About half of the teachers in the Side Hustle Teachers Community say that their ultimate goal for their side hustle is to start a business that will help them leave teaching.

And while, you may change your mind – like I did – if you’re going to start a blog with the goal of ultimately leaving the classroom, it doesn’t make sense to build it around education.

For one thing, if you don’t want to continue in teaching, why would you establish a business that is founded on being a teacher? Logic would dictate that you want to spend less time on school-related stuff, not more. (See the previous section, You Need a Break.)

But there’s another issue to consider here.

Street cred.

Have you ever read a teaching book by someone who’s no longer teaching? And while reading that book, did you think to yourself, “That’s great, but you haven’t taught actual students in 20 years, so who are you to tell me what to do,” while angrily closing it and throwing on top of the pile of other books just like it?

This is the same problem I have with most professional development because it’s run by former teachers turned consultants… and don’t get me started on “inspirational” teacher movies.

Once you leave the classroom to run your blog business full time, it’s difficult to maintain authority with teachers. Because, while I believe blogging is a form of teaching, it’s not a classroom, and teachers are quick to dismiss information and advice from people who aren’t “one of them” anymore.

Now, please note that I’m not telling anyone that teacher blogs about teaching are bad or that teachers who start them are making a mistake. 

There are many teachers out there whose businesses are education-based, even though they aren’t teaching anymore, and they’re killing it!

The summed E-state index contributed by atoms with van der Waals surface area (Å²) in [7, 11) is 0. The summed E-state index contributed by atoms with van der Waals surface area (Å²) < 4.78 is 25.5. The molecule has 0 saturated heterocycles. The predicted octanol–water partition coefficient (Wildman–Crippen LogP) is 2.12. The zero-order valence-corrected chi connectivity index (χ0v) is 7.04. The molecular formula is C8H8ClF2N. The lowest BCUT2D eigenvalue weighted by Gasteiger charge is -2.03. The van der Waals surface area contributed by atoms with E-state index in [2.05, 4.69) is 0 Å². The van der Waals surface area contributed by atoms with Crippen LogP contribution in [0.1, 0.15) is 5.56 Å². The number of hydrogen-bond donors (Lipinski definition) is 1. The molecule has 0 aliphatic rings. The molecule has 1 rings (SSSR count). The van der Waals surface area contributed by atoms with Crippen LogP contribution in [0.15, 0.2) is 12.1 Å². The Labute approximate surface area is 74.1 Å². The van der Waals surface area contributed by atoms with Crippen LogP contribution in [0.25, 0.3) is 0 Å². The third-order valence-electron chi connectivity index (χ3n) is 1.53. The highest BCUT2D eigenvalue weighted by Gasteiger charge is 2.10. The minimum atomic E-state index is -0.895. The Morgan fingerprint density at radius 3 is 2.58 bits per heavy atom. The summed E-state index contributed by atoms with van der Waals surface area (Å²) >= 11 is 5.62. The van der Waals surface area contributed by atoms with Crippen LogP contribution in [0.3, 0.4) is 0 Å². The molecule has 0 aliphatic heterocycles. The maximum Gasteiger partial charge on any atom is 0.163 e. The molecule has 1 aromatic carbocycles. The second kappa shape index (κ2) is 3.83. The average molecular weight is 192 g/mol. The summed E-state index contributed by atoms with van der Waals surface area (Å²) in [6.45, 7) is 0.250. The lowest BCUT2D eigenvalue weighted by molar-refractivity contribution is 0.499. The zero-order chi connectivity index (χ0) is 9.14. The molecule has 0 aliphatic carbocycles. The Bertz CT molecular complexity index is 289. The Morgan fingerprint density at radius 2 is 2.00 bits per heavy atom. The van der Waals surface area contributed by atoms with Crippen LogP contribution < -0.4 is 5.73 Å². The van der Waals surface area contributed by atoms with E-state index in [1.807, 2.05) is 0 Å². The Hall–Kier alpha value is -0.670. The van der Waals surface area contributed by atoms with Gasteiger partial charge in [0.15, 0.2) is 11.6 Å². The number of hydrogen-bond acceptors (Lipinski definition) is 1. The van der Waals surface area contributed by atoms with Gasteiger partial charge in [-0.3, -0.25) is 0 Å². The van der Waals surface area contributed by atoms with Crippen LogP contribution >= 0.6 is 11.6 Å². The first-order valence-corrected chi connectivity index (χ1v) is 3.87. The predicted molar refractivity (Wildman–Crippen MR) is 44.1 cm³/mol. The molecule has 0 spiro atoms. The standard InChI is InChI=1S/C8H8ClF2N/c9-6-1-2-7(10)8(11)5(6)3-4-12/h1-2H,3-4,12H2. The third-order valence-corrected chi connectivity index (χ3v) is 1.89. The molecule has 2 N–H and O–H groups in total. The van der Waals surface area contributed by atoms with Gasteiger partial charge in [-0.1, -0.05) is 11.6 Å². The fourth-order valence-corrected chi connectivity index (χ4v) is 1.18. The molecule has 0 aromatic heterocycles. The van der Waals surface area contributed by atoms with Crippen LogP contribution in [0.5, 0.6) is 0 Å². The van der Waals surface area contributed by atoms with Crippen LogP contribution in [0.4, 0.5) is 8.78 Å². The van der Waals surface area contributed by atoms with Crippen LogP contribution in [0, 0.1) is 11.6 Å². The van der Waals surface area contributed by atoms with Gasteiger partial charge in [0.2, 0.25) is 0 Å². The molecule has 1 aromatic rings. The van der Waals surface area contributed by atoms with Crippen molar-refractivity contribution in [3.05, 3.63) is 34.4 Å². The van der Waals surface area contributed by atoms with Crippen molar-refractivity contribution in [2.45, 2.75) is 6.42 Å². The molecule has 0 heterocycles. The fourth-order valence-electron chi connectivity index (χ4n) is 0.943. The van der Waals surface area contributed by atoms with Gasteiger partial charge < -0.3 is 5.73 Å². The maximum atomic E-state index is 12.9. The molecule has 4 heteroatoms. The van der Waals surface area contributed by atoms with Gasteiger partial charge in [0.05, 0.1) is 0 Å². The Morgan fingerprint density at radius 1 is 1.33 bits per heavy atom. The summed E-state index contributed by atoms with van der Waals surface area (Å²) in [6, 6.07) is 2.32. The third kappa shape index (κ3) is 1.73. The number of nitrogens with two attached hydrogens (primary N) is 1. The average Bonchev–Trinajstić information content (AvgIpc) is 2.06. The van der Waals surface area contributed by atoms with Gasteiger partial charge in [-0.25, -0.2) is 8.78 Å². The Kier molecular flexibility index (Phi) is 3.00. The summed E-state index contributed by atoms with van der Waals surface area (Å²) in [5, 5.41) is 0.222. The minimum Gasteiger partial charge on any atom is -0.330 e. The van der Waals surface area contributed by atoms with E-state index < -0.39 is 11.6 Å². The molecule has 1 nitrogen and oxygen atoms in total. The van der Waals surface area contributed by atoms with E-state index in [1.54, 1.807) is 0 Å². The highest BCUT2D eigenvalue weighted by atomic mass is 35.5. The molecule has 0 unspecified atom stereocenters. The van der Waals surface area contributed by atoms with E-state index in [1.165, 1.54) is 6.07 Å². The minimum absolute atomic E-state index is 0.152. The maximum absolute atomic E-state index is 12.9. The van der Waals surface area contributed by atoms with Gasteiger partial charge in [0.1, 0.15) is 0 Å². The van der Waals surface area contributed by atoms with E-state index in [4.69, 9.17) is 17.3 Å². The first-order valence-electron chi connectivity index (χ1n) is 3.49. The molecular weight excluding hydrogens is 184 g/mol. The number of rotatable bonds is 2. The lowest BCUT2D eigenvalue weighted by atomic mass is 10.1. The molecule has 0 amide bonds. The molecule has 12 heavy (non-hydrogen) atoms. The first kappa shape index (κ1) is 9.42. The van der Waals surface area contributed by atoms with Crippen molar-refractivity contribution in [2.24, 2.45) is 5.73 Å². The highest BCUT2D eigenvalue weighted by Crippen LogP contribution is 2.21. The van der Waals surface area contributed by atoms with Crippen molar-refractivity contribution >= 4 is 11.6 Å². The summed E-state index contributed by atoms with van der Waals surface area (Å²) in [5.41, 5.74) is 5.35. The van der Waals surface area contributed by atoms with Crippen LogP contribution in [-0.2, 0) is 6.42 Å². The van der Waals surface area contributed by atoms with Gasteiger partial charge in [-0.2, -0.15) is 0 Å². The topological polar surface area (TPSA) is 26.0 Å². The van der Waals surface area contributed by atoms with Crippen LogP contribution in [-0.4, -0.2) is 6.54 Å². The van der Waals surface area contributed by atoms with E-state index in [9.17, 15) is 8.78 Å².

If you sell on Teachers Pay Teachers, for example, you don’t need to be actively teaching to create useful resources for teachers. If you have a connection to your community through your blog, they can tell you what they want!

If you consult with schools and work with teachers, your blog can include the real-world examples of the schools and classrooms you visit.

It is possible.

So if you read this post and are thinking, “I really want to start a blog about teaching, but Stacey told me not to…” Nope.

This post came about because a number of clients, students, and community members have reached out recently asking what they should blog about. They were stuck because they felt like the only thing they could write about (as teachers) was teaching.

Not true!

You can write about anything that lights you up.

You can write about anything you’re good at.

You can write about anything you’re learning about, and take your readers on the journey with you.

You can write about anything.

If you’re ready to get your blog up and running, grab my new free guide, 5 Steps to Start Your Blog Today!

Whether you’re considering blogging as a side hustle or just aren’t sure how to get started, this free training is for you!

Let's connect!

3 Reasons Your Teacher Blog Shouldn’t Be About Teaching3 Reasons Your Teacher Blog Shouldn’t Be About Teaching3 Reasons Your Teacher Blog Shouldn’t Be About Teaching